In this tutorial, we're going to deploy, store, and transfer Assets!

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You can see this flow in a recipe. The recipe is fully interactive, so go check it out below!

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Instructions that require you take action are always included in a callout box like this one. These highlighted actions are all that you need to do to get your code running, but reading the rest is important to understand how everything works!

Assets are a critical part of our blockchain technology. Assets are homogeneous tokens that can be transferred to other users and spent as currency (e.g. ERC-20 on Ethereum). In addition, users can store meta-data as part of the process of creating an asset, allowing users to store arbitrary information on the Topl Blockchain.

Usually, a central ledger keeps track of a user's token balances. Topl implements Assets in a way that avoids having a centralized account ledger.

We're going to take you through these steps to get comfortable with Assets:

  • Mint an Asset and store it in your address
  • Mint a collection of assets and store the collection of assets in your address
  • Setup a second account using the previous steps
  • Transfer an asset from one account to another
  • Write a script to see what assets are stored in each account's collection.

The concepts involved in creating an Asset can be hard to grasp at first. For an in-depth explanation of the functionality and code, continue reading the next section.

Or if you'd like to go immediately into creating an asset and using it, you can skip to the Interacting with Assets section of this tutorial.

Assets have some of the following properties:

  • Ownership is decentralized and does not rely on a central ledger
  • Bugs and exploits present less risk for users and less opportunity for attackers
  • Assets can not be double spent and it is very hard for them to be lost, stolen, or destroyed

Intuiting Ownership with Asset Codes

An important concept in Topl are Asset CodeAsset Code - An Asset Code is a unique identifier for user issued Assets generated from the version, issuer address, and the name provided by the user.s. An asset code is composed of the version, issuer address, and user provided name. Instead of representing asset ownership in a centralized ledger or db, each account owns a series of asset codes which represents the number of assets that they own and the type of each asset. This way, when users want to transact with each other, they can do so peer-to-peer without having to interact with any managed Topl resources. To transfer assets to one another, they call a transfer function on their own Brambl Request instance rather than having to go through Topl as an intermediary.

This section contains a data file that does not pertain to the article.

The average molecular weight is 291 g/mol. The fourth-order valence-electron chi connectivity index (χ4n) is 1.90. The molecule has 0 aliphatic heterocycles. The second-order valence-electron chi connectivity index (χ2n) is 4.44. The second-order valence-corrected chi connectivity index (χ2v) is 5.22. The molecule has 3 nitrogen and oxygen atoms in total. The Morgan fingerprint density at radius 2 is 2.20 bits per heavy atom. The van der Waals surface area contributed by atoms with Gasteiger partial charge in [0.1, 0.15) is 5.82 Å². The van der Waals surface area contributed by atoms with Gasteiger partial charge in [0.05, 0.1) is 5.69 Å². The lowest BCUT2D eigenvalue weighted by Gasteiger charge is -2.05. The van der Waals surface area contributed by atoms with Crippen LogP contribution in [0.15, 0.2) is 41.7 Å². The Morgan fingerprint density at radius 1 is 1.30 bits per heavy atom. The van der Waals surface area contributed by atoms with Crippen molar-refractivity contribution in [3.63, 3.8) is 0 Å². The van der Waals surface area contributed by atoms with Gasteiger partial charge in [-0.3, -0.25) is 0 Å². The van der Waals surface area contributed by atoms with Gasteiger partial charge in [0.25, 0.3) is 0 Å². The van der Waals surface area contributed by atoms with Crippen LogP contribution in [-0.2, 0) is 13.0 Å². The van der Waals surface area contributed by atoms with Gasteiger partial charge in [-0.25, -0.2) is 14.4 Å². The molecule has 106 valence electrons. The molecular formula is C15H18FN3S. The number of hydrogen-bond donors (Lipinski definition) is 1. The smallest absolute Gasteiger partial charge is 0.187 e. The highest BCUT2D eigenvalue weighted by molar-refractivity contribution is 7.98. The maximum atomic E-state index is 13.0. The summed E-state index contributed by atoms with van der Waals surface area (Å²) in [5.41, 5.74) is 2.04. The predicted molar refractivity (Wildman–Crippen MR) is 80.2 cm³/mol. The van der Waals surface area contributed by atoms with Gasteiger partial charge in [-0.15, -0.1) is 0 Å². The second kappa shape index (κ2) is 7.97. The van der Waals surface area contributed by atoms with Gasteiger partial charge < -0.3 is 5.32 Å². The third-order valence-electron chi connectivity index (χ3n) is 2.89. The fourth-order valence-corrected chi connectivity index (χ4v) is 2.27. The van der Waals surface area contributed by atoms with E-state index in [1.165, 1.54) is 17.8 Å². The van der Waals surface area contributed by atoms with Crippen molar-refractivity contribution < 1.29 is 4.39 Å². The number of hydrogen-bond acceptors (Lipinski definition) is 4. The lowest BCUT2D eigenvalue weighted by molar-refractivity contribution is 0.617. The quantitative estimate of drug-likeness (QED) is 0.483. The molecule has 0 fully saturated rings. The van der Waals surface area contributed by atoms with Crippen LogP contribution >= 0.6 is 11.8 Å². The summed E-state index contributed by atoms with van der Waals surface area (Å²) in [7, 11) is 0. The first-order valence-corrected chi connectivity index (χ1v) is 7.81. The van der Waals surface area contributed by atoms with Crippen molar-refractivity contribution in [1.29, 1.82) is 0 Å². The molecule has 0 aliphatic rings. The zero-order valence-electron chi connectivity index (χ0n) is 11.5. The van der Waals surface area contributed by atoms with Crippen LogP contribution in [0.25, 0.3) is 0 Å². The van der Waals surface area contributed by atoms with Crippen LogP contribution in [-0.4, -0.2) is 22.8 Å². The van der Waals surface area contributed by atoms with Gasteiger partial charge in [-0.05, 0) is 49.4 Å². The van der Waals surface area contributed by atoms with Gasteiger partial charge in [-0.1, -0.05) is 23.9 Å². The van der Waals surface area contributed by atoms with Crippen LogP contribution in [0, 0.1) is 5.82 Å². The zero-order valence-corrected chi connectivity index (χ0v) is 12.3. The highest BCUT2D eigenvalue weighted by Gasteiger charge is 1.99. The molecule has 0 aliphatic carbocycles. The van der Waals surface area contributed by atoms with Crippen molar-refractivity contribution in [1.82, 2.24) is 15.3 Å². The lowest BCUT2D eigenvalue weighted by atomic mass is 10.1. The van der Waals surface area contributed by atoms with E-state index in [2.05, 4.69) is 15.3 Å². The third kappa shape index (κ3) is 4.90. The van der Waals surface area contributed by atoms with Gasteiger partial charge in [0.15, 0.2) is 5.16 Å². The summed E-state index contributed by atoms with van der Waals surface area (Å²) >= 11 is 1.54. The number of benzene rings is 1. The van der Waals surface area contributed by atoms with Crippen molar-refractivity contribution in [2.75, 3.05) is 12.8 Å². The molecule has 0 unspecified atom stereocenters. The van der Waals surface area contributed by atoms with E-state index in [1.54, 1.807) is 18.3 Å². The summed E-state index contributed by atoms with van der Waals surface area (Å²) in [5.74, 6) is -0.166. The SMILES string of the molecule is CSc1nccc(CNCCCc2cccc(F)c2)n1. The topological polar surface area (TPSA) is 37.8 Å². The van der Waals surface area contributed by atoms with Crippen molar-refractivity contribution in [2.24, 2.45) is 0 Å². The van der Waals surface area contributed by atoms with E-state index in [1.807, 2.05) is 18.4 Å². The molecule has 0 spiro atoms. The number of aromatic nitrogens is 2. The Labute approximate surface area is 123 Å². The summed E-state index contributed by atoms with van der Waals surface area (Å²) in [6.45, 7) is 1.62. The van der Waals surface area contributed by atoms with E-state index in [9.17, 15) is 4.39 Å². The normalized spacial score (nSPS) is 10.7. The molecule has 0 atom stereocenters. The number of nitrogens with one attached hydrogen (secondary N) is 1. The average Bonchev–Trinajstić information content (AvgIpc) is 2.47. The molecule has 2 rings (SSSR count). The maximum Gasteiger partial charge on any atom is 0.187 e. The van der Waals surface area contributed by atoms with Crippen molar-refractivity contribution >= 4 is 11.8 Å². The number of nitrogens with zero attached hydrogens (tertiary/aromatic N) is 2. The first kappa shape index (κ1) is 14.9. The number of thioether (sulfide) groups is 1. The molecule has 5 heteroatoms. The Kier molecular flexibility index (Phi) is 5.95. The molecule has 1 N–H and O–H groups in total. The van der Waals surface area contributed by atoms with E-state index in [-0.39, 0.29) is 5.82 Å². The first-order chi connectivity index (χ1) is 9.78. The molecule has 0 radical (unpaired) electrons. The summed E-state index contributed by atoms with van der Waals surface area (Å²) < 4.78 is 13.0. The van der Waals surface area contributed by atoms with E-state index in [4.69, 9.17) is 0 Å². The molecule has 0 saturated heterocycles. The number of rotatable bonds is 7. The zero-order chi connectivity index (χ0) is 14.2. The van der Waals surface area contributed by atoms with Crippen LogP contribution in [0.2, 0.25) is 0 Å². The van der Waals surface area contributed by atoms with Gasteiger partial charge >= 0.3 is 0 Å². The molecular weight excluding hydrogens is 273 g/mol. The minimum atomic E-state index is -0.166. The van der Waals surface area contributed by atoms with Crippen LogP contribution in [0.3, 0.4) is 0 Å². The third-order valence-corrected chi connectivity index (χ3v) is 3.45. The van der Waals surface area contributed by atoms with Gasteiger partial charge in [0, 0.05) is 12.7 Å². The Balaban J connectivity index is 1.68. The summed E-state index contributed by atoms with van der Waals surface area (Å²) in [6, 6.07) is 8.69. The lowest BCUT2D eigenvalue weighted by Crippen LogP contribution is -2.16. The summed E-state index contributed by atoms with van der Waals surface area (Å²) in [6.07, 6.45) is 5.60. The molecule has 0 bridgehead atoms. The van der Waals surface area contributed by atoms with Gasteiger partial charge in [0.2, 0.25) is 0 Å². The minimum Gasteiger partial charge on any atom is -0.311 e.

This simplifies access control because instead of having Topl check the sender of the function call, most function calls happen on Brambl Request instances referencing asset codes stored in the user's address, and the user controls who is able to call the functions for the asset codes in their addresses.

This approach also helps protect against potential bugs. If all of the logic was handled by Topl, an exploit is likely to affect all users. Now, if there is a bug in the Brambl logic, an attacker would have to exploit the bug for each asset code holder's account individually, which is much more complicated and time consuming than it is in a centralized ledger system.

Ensuring Security in Public: Capability Security

Another important feature of Topl's blockchain is its utilization of Capability Security. This feature ensures that, while API used to transfer Assets is public, no one except the intended user and those they approve of can transfer assets from their account.

Topl's security model ensures that objects stored in an address can only be accessed by the user that owns them. If the user wants to give another user access to their assets, they would have to give that user the keyfile for that address.

Create and send an Asset MINTING transaction

Now that you have read about how Assets work, we can mint an asset and add it to your address and also transact using the asset that you have minted.

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Note:

A helpful resource is the recipe at the bottom of the page which you can use to follow along interactively.

In addition, you must have an address that has Polys in order to form a valid transaction. Please look at the Adding Polys guide under the BaaS portal onboarding for more information about how to obtain Polys for your addresses.

const BramblJS = require('brambljs');

const myKeyPath = "myKeyPath"

const keyManager = BramblJS.KeyManager({
    networkPrefix: "valhalla", // network prefix is required
    password: "my_key_password",
    keyPath: myKeyPath
});

const brambl = new BramblJS({
        networkPrefix: "valhalla",
        KeyManager: keyManager, //applies to Requests and KeyManager
        Requests: {
            url: "https://vertx.topl.services/valhalla/{{myProjectId}}", // set url
            apiKey: "{{myApiKey}}"
        }
})

const assetCode = brambl.createAssetCode("name1234")

const rawAssetParams = {
  "propositionType": "PublicKeyCurve25519",
  "recipients": [
    // basic: [address, quantity]
    [brambl.keyManager.address, 4]
  ],
  "assetCode": assetCode,
  "sender": [brambl.keyManager.address],
  "changeAddress": brambl.keyManager.address,
  "consolidationAddress": brambl.keyManager.address,
  "minting": true,
  "fee": 100
};

const pollParams = {
    "timeout": 90,
    "interval": 3,
    "maxFailedQueries": 10
}